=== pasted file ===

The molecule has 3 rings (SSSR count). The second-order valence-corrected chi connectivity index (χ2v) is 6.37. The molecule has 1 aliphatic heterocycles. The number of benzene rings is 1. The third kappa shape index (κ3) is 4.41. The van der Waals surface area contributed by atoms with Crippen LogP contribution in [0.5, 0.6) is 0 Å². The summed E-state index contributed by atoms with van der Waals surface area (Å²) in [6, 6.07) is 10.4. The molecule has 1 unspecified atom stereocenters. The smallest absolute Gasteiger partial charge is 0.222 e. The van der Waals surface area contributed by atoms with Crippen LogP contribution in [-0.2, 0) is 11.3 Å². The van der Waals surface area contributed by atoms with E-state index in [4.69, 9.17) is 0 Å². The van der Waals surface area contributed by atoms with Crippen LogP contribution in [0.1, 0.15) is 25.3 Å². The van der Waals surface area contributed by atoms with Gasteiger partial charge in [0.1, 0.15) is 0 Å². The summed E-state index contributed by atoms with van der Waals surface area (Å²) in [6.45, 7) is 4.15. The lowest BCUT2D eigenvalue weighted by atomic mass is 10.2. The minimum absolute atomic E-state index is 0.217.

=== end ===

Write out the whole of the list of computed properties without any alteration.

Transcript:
The molecule has 3 rings (SSSR count). The second-order valence-corrected chi connectivity index (χ2v) is 6.37. The molecule has 1 aliphatic heterocycles. The number of benzene rings is 1. The third kappa shape index (κ3) is 4.41. The van der Waals surface area contributed by atoms with Crippen LogP contribution in [0.5, 0.6) is 0 Å². The summed E-state index contributed by atoms with van der Waals surface area (Å²) in [6, 6.07) is 10.4. The molecule has 1 unspecified atom stereocenters. The smallest absolute Gasteiger partial charge is 0.222 e. The van der Waals surface area contributed by atoms with Crippen LogP contribution in [-0.2, 0) is 11.3 Å². The van der Waals surface area contributed by atoms with E-state index in [4.69, 9.17) is 0 Å². The van der Waals surface area contributed by atoms with Crippen LogP contribution in [0.1, 0.15) is 25.3 Å². The van der Waals surface area contributed by atoms with Gasteiger partial charge in [0.1, 0.15) is 0 Å². The summed E-state index contributed by atoms with van der Waals surface area (Å²) in [6.45, 7) is 4.15. The lowest BCUT2D eigenvalue weighted by atomic mass is 10.2. The minimum absolute atomic E-state index is 0.217.